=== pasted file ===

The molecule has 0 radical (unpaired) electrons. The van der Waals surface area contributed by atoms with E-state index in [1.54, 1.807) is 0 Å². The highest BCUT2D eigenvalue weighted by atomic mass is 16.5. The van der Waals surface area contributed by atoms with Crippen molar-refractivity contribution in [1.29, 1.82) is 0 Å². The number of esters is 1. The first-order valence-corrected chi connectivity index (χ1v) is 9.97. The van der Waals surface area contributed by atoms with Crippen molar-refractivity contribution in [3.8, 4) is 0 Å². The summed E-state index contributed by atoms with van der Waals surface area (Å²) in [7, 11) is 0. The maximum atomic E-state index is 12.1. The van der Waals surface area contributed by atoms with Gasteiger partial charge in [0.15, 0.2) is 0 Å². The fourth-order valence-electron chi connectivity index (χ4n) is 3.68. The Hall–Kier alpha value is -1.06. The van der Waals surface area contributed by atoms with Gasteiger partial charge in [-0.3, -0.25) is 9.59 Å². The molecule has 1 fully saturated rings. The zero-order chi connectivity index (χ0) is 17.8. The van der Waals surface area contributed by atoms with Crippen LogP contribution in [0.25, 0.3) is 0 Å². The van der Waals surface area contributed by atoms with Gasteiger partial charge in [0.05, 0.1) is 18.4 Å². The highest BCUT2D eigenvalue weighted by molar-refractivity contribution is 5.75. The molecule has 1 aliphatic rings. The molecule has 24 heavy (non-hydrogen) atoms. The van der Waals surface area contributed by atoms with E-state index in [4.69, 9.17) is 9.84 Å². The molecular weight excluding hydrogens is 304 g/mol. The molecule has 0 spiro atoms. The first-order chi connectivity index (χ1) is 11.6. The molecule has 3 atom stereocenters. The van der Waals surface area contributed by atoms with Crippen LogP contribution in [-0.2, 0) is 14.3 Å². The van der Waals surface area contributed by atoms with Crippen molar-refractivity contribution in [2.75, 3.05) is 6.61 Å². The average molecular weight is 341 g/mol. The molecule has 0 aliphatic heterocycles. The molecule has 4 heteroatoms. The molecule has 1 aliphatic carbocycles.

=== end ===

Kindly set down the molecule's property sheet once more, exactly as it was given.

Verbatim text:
The molecule has 0 radical (unpaired) electrons. The van der Waals surface area contributed by atoms with E-state index in [1.54, 1.807) is 0 Å². The highest BCUT2D eigenvalue weighted by atomic mass is 16.5. The van der Waals surface area contributed by atoms with Crippen molar-refractivity contribution in [1.29, 1.82) is 0 Å². The number of esters is 1. The first-order valence-corrected chi connectivity index (χ1v) is 9.97. The van der Waals surface area contributed by atoms with Crippen molar-refractivity contribution in [3.8, 4) is 0 Å². The summed E-state index contributed by atoms with van der Waals surface area (Å²) in [7, 11) is 0. The maximum atomic E-state index is 12.1. The van der Waals surface area contributed by atoms with Gasteiger partial charge in [0.15, 0.2) is 0 Å². The fourth-order valence-electron chi connectivity index (χ4n) is 3.68. The Hall–Kier alpha value is -1.06. The van der Waals surface area contributed by atoms with Gasteiger partial charge in [-0.3, -0.25) is 9.59 Å². The molecule has 1 fully saturated rings. The zero-order chi connectivity index (χ0) is 17.8. The van der Waals surface area contributed by atoms with Crippen LogP contribution in [0.25, 0.3) is 0 Å². The van der Waals surface area contributed by atoms with Gasteiger partial charge in [0.05, 0.1) is 18.4 Å². The highest BCUT2D eigenvalue weighted by molar-refractivity contribution is 5.75. The molecule has 1 aliphatic rings. The molecule has 24 heavy (non-hydrogen) atoms. The van der Waals surface area contributed by atoms with E-state index in [4.69, 9.17) is 9.84 Å². The molecular weight excluding hydrogens is 304 g/mol. The molecule has 0 spiro atoms. The first-order chi connectivity index (χ1) is 11.6. The molecule has 3 atom stereocenters. The van der Waals surface area contributed by atoms with Crippen LogP contribution in [-0.2, 0) is 14.3 Å². The van der Waals surface area contributed by atoms with Crippen molar-refractivity contribution in [2.75, 3.05) is 6.61 Å². The average molecular weight is 341 g/mol. The molecule has 0 aliphatic heterocycles. The molecule has 4 heteroatoms. The molecule has 1 aliphatic carbocycles.